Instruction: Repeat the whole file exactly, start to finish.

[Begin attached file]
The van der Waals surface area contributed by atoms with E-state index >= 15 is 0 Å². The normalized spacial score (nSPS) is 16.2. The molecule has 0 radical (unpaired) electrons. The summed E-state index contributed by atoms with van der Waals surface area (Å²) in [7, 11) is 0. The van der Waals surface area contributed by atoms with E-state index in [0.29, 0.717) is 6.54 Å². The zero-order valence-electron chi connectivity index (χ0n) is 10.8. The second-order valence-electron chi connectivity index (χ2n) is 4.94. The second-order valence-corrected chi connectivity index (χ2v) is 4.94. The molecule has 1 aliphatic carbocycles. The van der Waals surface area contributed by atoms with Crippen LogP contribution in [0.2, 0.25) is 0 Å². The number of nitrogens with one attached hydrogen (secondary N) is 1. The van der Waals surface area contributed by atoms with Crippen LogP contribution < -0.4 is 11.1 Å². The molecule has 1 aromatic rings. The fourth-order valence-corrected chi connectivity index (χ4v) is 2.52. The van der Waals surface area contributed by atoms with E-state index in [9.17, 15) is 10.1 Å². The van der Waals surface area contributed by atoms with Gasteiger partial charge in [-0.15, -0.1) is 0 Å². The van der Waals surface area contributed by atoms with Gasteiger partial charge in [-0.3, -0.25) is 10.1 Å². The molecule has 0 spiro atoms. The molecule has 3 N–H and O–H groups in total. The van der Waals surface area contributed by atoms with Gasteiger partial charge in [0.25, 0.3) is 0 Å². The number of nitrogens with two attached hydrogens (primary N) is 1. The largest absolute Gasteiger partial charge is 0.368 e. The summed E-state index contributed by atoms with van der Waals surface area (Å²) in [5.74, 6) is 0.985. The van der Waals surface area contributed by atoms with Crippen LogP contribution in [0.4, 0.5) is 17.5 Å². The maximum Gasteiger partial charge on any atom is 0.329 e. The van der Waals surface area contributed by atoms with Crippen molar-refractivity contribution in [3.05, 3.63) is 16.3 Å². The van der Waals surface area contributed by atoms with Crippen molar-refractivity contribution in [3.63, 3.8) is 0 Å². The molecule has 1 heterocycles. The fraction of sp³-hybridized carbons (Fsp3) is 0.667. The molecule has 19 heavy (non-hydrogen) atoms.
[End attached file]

The van der Waals surface area contributed by atoms with E-state index >= 15 is 0 Å². The normalized spacial score (nSPS) is 16.2. The molecule has 0 radical (unpaired) electrons. The summed E-state index contributed by atoms with van der Waals surface area (Å²) in [7, 11) is 0. The van der Waals surface area contributed by atoms with E-state index in [0.29, 0.717) is 6.54 Å². The zero-order valence-electron chi connectivity index (χ0n) is 10.8. The second-order valence-electron chi connectivity index (χ2n) is 4.94. The second-order valence-corrected chi connectivity index (χ2v) is 4.94. The molecule has 1 aliphatic carbocycles. The van der Waals surface area contributed by atoms with Crippen LogP contribution in [0.2, 0.25) is 0 Å². The number of nitrogens with one attached hydrogen (secondary N) is 1. The van der Waals surface area contributed by atoms with Crippen LogP contribution < -0.4 is 11.1 Å². The molecule has 1 aromatic rings. The fourth-order valence-corrected chi connectivity index (χ4v) is 2.52. The van der Waals surface area contributed by atoms with E-state index in [9.17, 15) is 10.1 Å². The van der Waals surface area contributed by atoms with Gasteiger partial charge in [-0.15, -0.1) is 0 Å². The van der Waals surface area contributed by atoms with Gasteiger partial charge in [-0.3, -0.25) is 10.1 Å². The molecule has 0 spiro atoms. The molecule has 3 N–H and O–H groups in total. The van der Waals surface area contributed by atoms with Gasteiger partial charge in [0.25, 0.3) is 0 Å². The number of nitrogens with two attached hydrogens (primary N) is 1. The largest absolute Gasteiger partial charge is 0.368 e. The summed E-state index contributed by atoms with van der Waals surface area (Å²) in [5.74, 6) is 0.985. The van der Waals surface area contributed by atoms with Crippen LogP contribution in [0.4, 0.5) is 17.5 Å². The maximum Gasteiger partial charge on any atom is 0.329 e. The van der Waals surface area contributed by atoms with Crippen molar-refractivity contribution in [3.05, 3.63) is 16.3 Å². The van der Waals surface area contributed by atoms with Crippen molar-refractivity contribution in [3.63, 3.8) is 0 Å². The molecule has 1 heterocycles. The fraction of sp³-hybridized carbons (Fsp3) is 0.667. The molecule has 19 heavy (non-hydrogen) atoms.